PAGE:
As expected, the Hospital’s Association and the Medical Assocation failed in finding a way to archive the sensational strike started by Estonian health professionals on October 1st and left yesterday’s round table with the sole agreement of trying – possibly harder – once more during next Monday the 8th.
As reported today by the National Broadcasting, the Medical Association’s secretary general, Katrin Rehemaa commented the results of the talks held yesterday by saying:
“We did not reach an agreement whereby the strike could be terminated. The package of issues that we have on the table is really large. It would be too optimistic to expect that we could reach an agreement in one day”
She also added that doctors are ready to invest even more time and energy in carrying on with the strike in the nearest future anticipating that – as planned – the second week of strike will include also inpatient care in Tallinn and Tartu in the protest.
“We, the doctors, are guided by our main goal – to quell the outflow of medical workers in the future. And we are prepared to spend more time and energy for negotiating.”
Andrus Ansip: Top Doctors Earn Way Too Much Already
Going through what has been said and written during the past weeks does not help much on understanding which could be the key to let doctors go back to work and at the same time allow politicians not to fear the explosion of something much bigger right after that: as many categories of workers (teachers in primis) are tactically waiting for the right moment to hit on the same issue.
Prime Minister Ansip never tried hiding his strong opposition towards the possibility of accepting the requests coming from doctors as the 40 percent increase of nurses salaries and 20 percent increase of doctors salaries are well beyond what the country can afford.
This is what the Prime Minister declared on September 25th, when the protest seemed somehow still avoidable:
“I ask, from whom will this money be taken from? Will we cut pensions, teacher salaries, or are the wages of rescue workers and police too high? [...] It would have to come at the expense of patients, through either their wallets or welfare,” said Ansip in question hour in Parliament today.
According to the prime minister, doctors’ average monthly salary last year was 1,704 euros before taxes, well above Estonia’s mean of 839 euros, but health care officials have said the figure is only representative of those working overtime.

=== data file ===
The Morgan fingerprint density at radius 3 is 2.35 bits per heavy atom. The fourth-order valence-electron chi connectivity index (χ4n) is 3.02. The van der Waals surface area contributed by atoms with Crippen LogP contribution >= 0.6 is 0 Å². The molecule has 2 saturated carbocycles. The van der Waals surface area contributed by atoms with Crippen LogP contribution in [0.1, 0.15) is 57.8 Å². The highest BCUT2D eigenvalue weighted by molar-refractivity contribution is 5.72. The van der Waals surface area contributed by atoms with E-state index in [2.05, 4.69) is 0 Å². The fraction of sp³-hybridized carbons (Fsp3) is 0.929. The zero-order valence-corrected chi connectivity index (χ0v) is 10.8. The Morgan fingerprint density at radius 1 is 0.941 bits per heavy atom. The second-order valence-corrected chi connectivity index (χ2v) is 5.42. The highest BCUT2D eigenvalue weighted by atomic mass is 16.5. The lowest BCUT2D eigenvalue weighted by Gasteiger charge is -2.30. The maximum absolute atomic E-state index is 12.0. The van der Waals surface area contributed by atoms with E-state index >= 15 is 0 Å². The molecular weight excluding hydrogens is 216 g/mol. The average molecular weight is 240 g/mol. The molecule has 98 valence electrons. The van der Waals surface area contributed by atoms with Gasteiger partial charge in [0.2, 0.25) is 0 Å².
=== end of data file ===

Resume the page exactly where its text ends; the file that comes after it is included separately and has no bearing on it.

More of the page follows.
While calling for doctors’ pay levels to be made public, Ansip conceded that there are injustices in the sector.
“I think doctors are in different situations; intensive care departments, surgeons and cardiac reanimation specialists are probably overburdened and underpaid,” he said. “In some other fields, pay is much higher despite the fact that labor intensiveness is lower.”[Full Article]
Few days later, once it became clear that Estonian doctors were well determined on carrying their protest on, Mr. Ansip decided try once more to explain how the government could not meet the requests of health professionals holding a press conference well described yesterday by Baltic Business News:
Speaking at the government press conference, Ansip compared his income with that of the nation’s top doctors and said that it was beyond comparison.
Ansip was referring to a survey on total income of healthcare professionals that his office commissioned from the tax authority and which showed that if one takes into consideration all income including dividends and wages earned abroad, there were 212 medical doctors in Estonia who earned more than 7,500 euros a month in 2011.
Another 157 medical doctors earned between 6,500 and 7,500 euros a month and 429 medical doctors earned between 4,500 and 5,500 euros a month.
This means that more that half of Estonia’s 1,600 practicing medical doctors make at least 3,500 euros a month, with many earning much more.
Gaps in nurse wages are smaller, but there are still at least 1,300 nurses who earn between 2,000 and 4,000 euros a month.
Another 100 nurses earn over 4,000 euros a month, with most of them making between 1,000 and 2,000 euros. [Full Article]